Sign up below to be added to our mailing list for the latest news updates, access to exclusive contents, and more!
Just in time for the July 4 holiday, the New York Times has released an explainer piece on just how prevalent shark attacks are (not very), and where they mostly take place (where the food is).
But just as helpful as these tidbits of knowledge is a short synopsis of what you, a swimmer in the ocean, can do to NOT be attacked by a shark.
Here they are:
1. Don’t go swimming at dusk, night or dawn, when sharks are more likely to be active and feeding.
2. Avoid murky water, where sharks are more likely to mistake you for shark food.
3. Bleeding? Don’t go swimming in the ocean.
The experts say shark attacks are no more prevalent than they usually are this time of year, and point out that this summer conveniently coincides with the 40th anniversary of the release of “Jaws,” so there might be some media hysteria at play, ahem.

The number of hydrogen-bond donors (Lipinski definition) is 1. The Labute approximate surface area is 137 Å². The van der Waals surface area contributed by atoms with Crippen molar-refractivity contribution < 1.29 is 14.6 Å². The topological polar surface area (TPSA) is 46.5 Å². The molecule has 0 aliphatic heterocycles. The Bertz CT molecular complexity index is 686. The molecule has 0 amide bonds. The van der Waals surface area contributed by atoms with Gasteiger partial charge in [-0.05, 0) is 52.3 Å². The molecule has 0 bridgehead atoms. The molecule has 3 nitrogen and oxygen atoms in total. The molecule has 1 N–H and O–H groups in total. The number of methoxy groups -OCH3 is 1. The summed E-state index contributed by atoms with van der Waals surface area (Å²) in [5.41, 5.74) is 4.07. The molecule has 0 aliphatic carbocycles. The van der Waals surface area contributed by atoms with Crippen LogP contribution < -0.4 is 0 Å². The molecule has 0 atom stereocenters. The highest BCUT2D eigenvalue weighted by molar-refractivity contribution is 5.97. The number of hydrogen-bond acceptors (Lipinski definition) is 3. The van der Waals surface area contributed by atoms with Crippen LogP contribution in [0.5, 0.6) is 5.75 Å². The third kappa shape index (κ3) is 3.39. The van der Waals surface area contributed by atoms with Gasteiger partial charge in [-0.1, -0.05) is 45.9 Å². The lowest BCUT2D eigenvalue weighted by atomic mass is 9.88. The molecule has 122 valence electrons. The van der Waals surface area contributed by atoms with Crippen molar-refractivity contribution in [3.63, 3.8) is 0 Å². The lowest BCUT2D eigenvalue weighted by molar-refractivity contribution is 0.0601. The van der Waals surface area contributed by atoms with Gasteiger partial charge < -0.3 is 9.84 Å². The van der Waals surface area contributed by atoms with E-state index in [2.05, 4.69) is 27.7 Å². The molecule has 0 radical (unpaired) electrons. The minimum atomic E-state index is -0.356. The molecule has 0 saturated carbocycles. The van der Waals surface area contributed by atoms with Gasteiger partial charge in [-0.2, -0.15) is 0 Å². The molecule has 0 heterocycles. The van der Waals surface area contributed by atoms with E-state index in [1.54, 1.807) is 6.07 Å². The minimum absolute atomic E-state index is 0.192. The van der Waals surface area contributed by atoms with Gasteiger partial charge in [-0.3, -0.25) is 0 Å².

However, it’s true that the seven shark attacks along the North Carolina coast are more than the state has recorded in a single year since 2000.
What should you do if you are bitten by a shark?
When you see it coming, try to exit the water slowly, facing the shark, says shark expert Andrew P. Nosal. If you can’t escape, and it attacks you, fight back by grabbing the gills or striking the eyes.